The evolution of football player transfer funding
Football player transfer funding has been long coming. Whilst some pinpoint the virus as the trigger for this trend, it has in fact been a longer-term complex issue that has seen significant financing evolution.
Back in 2018/19, the “big five” leagues in Europe saw their clubs’ revenue hit record heights. This was bolstered by the new broadcasting arrangements with, for example, BT, Sky and Amazon, which mostly benefitted the top performing clubs. As a natural consequence, clubs inflated wages in their continued race for league and cup titles. However, increasing talent retention and acquisitions within the top-level clubs saw operational pre-tax losses creep in. These unforeseen losses were then vastly accelerated by the global pandemic however, the race for quality and performance – both on and off the pitch – remains.
Third-party player transfer funding has evolved over the years. As players move, financing needs to be raised to pay for the transfer, as clubs are typically cash poor.
This then creates a receivable that’s repayable in instalments over a medium-term, typically three to five years, with a certain percentage payable on the actual transfer. This upfront proportionate repayment enables the selling club to use such capital for other player transfers. The rest of the debt will be repaid on predetermined dates.
Traditionally, it was the banks pushing more debt into the clubs, but now we’re seeing fund managers seek opportunities in this sector. This group of financiers aren’t having to battle with regulatory capital allocation like banks. They saw the gap in the market and realised this more esoteric asset type would make a great investment. The pandemic has since led to major cash flow issues, causing myriad disruption to the upward flow of funds to investors. Some simply got out of the game, while others restructured – which on its own, is an expensive business.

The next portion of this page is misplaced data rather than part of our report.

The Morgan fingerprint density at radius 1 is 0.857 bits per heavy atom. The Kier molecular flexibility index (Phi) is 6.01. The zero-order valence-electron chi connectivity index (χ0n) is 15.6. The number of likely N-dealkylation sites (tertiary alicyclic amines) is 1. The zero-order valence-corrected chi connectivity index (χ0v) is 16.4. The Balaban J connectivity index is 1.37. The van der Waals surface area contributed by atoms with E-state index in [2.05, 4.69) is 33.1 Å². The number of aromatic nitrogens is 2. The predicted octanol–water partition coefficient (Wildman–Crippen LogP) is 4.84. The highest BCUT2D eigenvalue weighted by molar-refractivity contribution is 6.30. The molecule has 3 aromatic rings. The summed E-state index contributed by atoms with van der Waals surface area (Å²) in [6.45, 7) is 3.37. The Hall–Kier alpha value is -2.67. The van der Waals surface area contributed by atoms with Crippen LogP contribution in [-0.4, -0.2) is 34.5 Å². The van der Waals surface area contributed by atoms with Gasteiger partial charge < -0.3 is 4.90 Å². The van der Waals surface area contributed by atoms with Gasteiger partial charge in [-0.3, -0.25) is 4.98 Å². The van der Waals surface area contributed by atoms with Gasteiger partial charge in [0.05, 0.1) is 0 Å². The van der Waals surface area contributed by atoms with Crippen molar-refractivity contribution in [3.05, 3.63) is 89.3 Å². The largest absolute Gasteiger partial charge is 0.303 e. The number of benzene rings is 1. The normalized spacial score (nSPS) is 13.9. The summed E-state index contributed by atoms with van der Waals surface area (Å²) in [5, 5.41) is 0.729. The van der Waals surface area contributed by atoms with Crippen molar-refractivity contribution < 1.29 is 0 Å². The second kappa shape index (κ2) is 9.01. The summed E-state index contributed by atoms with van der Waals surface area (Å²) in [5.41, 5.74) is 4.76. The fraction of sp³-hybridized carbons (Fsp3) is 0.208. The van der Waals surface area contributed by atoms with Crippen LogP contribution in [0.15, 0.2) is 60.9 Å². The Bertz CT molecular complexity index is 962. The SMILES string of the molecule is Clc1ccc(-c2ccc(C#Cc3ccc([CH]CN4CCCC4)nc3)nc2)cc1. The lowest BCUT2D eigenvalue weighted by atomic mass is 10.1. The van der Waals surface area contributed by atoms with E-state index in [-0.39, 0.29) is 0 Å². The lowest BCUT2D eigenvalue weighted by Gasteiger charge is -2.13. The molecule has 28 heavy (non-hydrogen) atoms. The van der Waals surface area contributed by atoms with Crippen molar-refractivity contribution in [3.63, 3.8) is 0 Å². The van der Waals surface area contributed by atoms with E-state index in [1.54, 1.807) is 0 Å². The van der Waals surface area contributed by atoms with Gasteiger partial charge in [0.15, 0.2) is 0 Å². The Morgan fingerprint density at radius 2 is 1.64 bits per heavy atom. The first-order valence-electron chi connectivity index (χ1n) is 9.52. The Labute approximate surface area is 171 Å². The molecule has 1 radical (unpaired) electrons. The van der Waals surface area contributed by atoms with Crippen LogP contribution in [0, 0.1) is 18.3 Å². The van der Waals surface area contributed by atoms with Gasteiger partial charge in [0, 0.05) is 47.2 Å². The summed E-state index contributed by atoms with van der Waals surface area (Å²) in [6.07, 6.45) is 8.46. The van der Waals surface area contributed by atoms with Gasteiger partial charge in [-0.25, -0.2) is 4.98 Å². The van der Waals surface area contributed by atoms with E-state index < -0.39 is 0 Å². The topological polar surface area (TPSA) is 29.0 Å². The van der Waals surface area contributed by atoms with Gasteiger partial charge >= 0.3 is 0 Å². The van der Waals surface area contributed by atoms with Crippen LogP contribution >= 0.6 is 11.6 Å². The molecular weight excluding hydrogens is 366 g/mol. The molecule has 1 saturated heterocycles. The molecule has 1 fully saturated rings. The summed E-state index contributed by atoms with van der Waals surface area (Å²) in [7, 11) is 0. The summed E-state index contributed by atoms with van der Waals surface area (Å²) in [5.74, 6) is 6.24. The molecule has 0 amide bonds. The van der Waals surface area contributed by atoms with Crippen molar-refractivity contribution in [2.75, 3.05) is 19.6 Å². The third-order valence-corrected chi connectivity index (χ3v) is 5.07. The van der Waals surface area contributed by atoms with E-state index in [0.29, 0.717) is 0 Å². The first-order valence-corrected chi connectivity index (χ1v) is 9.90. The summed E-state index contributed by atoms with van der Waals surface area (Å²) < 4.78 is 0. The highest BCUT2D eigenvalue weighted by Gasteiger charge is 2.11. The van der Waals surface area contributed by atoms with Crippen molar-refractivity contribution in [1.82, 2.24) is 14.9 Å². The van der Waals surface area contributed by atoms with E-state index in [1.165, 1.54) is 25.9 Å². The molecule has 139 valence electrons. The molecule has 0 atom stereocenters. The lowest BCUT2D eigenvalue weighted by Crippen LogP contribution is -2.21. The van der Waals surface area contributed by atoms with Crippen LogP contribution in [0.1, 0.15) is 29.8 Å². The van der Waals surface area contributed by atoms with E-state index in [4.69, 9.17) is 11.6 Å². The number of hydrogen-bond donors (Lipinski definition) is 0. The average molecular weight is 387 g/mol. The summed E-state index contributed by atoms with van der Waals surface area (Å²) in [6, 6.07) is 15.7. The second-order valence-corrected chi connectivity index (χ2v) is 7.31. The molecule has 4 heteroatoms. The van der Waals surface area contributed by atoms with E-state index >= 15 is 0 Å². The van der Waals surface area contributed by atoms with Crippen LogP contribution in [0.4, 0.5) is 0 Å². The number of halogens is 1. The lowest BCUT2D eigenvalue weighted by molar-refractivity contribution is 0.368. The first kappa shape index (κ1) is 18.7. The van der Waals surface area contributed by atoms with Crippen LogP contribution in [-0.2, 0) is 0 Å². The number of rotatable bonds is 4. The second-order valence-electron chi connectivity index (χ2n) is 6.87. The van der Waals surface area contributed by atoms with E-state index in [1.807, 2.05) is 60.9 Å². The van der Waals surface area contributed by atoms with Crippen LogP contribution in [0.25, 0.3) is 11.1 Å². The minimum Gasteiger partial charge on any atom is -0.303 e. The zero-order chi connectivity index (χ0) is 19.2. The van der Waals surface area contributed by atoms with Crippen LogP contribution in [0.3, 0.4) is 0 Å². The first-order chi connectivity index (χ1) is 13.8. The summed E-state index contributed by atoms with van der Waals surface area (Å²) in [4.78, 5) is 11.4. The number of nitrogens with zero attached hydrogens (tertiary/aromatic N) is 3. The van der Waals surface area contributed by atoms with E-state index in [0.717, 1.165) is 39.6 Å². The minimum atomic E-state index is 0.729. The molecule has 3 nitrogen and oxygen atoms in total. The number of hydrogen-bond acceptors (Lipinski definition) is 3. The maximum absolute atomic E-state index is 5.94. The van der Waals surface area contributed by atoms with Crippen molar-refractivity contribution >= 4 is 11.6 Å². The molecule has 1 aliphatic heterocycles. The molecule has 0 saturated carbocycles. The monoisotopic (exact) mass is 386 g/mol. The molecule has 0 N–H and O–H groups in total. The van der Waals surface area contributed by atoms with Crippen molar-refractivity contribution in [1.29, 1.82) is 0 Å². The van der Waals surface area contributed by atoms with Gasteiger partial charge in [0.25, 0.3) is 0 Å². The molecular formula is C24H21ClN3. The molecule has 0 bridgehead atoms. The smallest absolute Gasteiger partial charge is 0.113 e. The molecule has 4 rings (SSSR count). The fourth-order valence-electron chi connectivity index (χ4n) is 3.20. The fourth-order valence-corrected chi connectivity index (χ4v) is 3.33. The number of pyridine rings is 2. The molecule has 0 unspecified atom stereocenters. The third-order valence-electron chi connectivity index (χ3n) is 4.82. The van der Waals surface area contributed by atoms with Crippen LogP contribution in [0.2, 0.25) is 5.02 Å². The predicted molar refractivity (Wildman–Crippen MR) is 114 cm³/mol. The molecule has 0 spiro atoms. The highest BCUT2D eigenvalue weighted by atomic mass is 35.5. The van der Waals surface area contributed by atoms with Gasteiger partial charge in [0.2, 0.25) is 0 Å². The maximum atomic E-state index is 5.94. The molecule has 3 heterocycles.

More recently we’ve seen a demand for increased bespoke financing arrangements which continue to use the capital markets route via special purpose vehicles (SPVs).
These are bankruptcy remote lending entities for isolated player transfers, as opposed to balance sheet lending or complex fund-like structures. The key players in this space are the pension funds who, in such a continuously low-interest environment, are seeking enhanced yield and adding transfer debt to their investment portfolios as part of a diverse investment strategy. If carefully selected, the risk on return is low and the cash flow is easily predicted in what’s still a relatively short-term asset. We’ve also noticed a more centralised approach to lending, namely that the leagues are now looking to secure larger pools of funding via pension funds and insurance companies on a (largely) secured basis for onward funnelling down into the respective clubs. However, it appears that these types of lending arrangements are only interesting to investors with a ticket size of a minimum £10mn or above and focusing predominantly on top tier clubs. This leaves a gap for mid-tier clubs who equally require third party funding to part take in a continuously competitive landscape. The inherent corporate restructuring will become the subject of closer scrutiny, bringing desired operational enhancement and cost-efficiency. Thankfully, loyal fans, the majority of who are currently avidly watching closed games in front of empty seats, will be eager to return to the stadiums.
The leagues and clubs are certainly going to have to review their wage expenses and how they recalibrate their income stream to match their growing book of debt.
Private debt set to become a big area for diversification
Private debt is fast becoming an exciting area for many firms, and it’s likely that the largest direct lending firms with distressed situation capabilities will be well placed to capitalise.
As the global economy is gearing up to reboot, distressed debt and structured credit have become the two hottest topics in credit with many private capital fund managers planning to diversify into direct lending strategies over the next year.
A lot of those managers have the benefit of surviving a global financial crisis and offer in-house expertise. Others will be raising new capital in anticipation of upcoming opportunities such as sport financing deals.